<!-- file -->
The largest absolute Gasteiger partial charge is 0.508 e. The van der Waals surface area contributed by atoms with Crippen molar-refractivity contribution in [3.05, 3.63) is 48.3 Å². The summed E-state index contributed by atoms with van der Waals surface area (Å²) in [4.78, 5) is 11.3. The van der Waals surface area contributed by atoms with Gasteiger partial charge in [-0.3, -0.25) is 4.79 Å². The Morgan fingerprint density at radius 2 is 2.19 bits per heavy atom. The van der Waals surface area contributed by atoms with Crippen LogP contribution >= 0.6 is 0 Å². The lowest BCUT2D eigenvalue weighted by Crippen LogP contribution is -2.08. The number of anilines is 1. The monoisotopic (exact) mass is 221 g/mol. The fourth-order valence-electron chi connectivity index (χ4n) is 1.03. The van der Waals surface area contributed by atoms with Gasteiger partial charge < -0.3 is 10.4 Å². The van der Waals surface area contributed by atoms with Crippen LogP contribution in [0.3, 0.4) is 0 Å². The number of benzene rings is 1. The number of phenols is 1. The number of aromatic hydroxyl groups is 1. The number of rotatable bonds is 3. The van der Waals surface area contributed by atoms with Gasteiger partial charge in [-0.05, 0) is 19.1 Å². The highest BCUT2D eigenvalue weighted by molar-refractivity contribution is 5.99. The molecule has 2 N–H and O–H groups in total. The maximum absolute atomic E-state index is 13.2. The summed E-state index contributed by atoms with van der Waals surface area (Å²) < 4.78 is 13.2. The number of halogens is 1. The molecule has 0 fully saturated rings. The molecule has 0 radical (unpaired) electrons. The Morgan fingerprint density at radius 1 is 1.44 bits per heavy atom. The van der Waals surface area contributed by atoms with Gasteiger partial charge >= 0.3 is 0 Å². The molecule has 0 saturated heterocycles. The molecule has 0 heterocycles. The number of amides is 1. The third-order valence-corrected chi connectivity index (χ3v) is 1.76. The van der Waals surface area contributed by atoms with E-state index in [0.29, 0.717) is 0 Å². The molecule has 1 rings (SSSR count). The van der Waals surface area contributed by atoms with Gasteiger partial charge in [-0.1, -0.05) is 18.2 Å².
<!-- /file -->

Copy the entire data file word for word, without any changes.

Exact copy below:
The largest absolute Gasteiger partial charge is 0.508 e. The van der Waals surface area contributed by atoms with Crippen molar-refractivity contribution in [3.05, 3.63) is 48.3 Å². The summed E-state index contributed by atoms with van der Waals surface area (Å²) in [4.78, 5) is 11.3. The van der Waals surface area contributed by atoms with Gasteiger partial charge in [-0.3, -0.25) is 4.79 Å². The Morgan fingerprint density at radius 2 is 2.19 bits per heavy atom. The van der Waals surface area contributed by atoms with Crippen LogP contribution >= 0.6 is 0 Å². The lowest BCUT2D eigenvalue weighted by Crippen LogP contribution is -2.08. The number of anilines is 1. The monoisotopic (exact) mass is 221 g/mol. The fourth-order valence-electron chi connectivity index (χ4n) is 1.03. The van der Waals surface area contributed by atoms with Gasteiger partial charge < -0.3 is 10.4 Å². The van der Waals surface area contributed by atoms with Crippen LogP contribution in [0.3, 0.4) is 0 Å². The number of benzene rings is 1. The number of phenols is 1. The number of aromatic hydroxyl groups is 1. The number of rotatable bonds is 3. The van der Waals surface area contributed by atoms with Gasteiger partial charge in [-0.05, 0) is 19.1 Å². The highest BCUT2D eigenvalue weighted by molar-refractivity contribution is 5.99. The molecule has 2 N–H and O–H groups in total. The maximum absolute atomic E-state index is 13.2. The summed E-state index contributed by atoms with van der Waals surface area (Å²) < 4.78 is 13.2. The number of halogens is 1. The molecule has 0 fully saturated rings. The molecule has 0 radical (unpaired) electrons. The Morgan fingerprint density at radius 1 is 1.44 bits per heavy atom. The van der Waals surface area contributed by atoms with Gasteiger partial charge >= 0.3 is 0 Å². The molecule has 0 saturated heterocycles. The molecule has 0 heterocycles. The number of amides is 1. The third-order valence-corrected chi connectivity index (χ3v) is 1.76. The van der Waals surface area contributed by atoms with E-state index in [0.29, 0.717) is 0 Å². The molecule has 1 rings (SSSR count). The van der Waals surface area contributed by atoms with Gasteiger partial charge in [-0.1, -0.05) is 18.2 Å².